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A new type of seismic sensor to detect moonquakes

During the Apollo missions of the 1970s, several seismometers were flown to the Moon.

A new type of seismic sensor to detect moonquakes

Unlike the Earth, the Moon is not tectonically active. Lunar quakes have different origins: Some are caused by day-to-night thermal differences as the surface varies in temperature, others that occur deeper may be caused by Earth’s gravitational pull, and still others are caused by the Moon slowly cooling and contracting over time. Understanding how, when, and where these quakes occur is critical for planning missions to the Moon, especially if permanent structures like a lunar base are to be built on its surface.

A new study demonstrates that an emerging new seismological technology called distributed acoustic sensing (DAS) would be able to measure lunar quakes with unprecedented precision. As NASA’s upcoming Artemis missions plan to return to the Moon to, among other research aims, deploy new seismic sensors, the study makes a case for using DAS rather than conventional seismometers.

A paper describing the research appeared on April 10 in the journal Earth and Planetary Science Letters.

For the past decade, Professor of Geophysics Zhongwen Zhan has been developing DAS, which involves sending lasers through a fiber optic cable and measuring how the laser light changes throughout the cable as it experiences shaking or tremors. In this way, the cable acts as a sequence of hundreds of individual seismometers, allowing researchers to measure quakes very precisely. A recent study showed that a 100-kilometer stretch of cable could function as the equivalent of 10,000 seismometers.

With only a few individual seismometers far apart from each other on the Moon, the seismic signals of lunar quakes are quite fuzzy, or “noisy,” like listening to a radio full of static. This is due to a phenomenon called scattering, where seismic waves become less clear when traveling through the powdery upper layer of the Moon’s surface. Having multiple sensors—indeed, having thousands, as a fiber optic cable could provide—would help clarify a noisy signal.

In the new study, led by Qiushi Zhai, a postdoctoral scholar research associate in geophysics, the researchers deployed a fiber optic cable equipped with DAS technology in Antarctica. The South Pole’s freezing, dry environment, far away from human activities, is the closest analog on Earth to the Moon. The DAS sensors were sensitive enough to measure the small shaking caused by the ice cracking and moving, suggesting that they would be able to measure moonquakes.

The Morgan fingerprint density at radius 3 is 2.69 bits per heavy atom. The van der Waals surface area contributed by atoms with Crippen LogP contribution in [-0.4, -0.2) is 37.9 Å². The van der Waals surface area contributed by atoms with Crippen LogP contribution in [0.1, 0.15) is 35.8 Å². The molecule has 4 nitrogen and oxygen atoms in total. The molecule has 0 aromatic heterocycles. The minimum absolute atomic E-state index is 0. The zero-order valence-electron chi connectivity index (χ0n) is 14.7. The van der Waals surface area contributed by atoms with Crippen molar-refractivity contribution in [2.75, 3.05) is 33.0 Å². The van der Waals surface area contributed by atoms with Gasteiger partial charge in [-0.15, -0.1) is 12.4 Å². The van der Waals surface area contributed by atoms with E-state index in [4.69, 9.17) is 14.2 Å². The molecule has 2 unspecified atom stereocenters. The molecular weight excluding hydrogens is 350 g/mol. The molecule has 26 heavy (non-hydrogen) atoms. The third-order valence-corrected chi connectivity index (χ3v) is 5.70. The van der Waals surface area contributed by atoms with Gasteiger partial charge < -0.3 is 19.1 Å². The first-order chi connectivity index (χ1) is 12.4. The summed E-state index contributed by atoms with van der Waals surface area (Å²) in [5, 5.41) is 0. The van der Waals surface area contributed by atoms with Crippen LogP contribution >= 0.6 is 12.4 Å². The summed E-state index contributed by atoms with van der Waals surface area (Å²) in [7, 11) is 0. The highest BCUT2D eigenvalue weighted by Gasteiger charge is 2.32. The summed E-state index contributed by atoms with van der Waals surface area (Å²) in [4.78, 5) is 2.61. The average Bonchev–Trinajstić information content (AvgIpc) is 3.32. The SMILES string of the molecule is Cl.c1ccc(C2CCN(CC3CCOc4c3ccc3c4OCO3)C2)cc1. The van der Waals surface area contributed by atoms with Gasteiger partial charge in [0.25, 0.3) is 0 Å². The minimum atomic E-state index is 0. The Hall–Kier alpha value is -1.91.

“Another advantage of using DAS on the Moon is that a fiber optic cable is physically quite resilient to the harsh lunar environment: high radiation, extreme temperatures, and heavy dust,” says Zhai.

The next steps are to demonstrate that DAS can operate with the limited power resources available on the Moon and to conduct more modeling and analysis to understand how small and distant quakes can be and still be detectable.

The paper is titled “Assessing the feasibility of Distributed Acoustic Sensing (DAS) for moonquake detection.” Zhai is the study’s first author. In addition to Zhai and Zhan, co-authors are Research Professor of Geophysics Allen Husker, DAS Scientist Ettore Biondi, former Caltech postdoctoral scholar Jiuxun Yin, former Caltech postdoctoral scholar Francesco Civilini, and Luis Costa of JPL. Funding was provided by the National Science Foundation, the USGS, the Gordon and Betty Moore Foundation, and the Braun Trust. Caltech manages JPL for NASA.

The original article can be accessed here.

Written by


Dr. Ravindra Shinde is the editor-in-chief and the founder of The Science Dev. He is also a research scientist at the University of Twente, the Netherlands. His research interests include computational physics, computational materials, quantum chemistry, and exascale computing. His mission is to disseminate cutting-edge research to the world through succinct and engaging cover stories.

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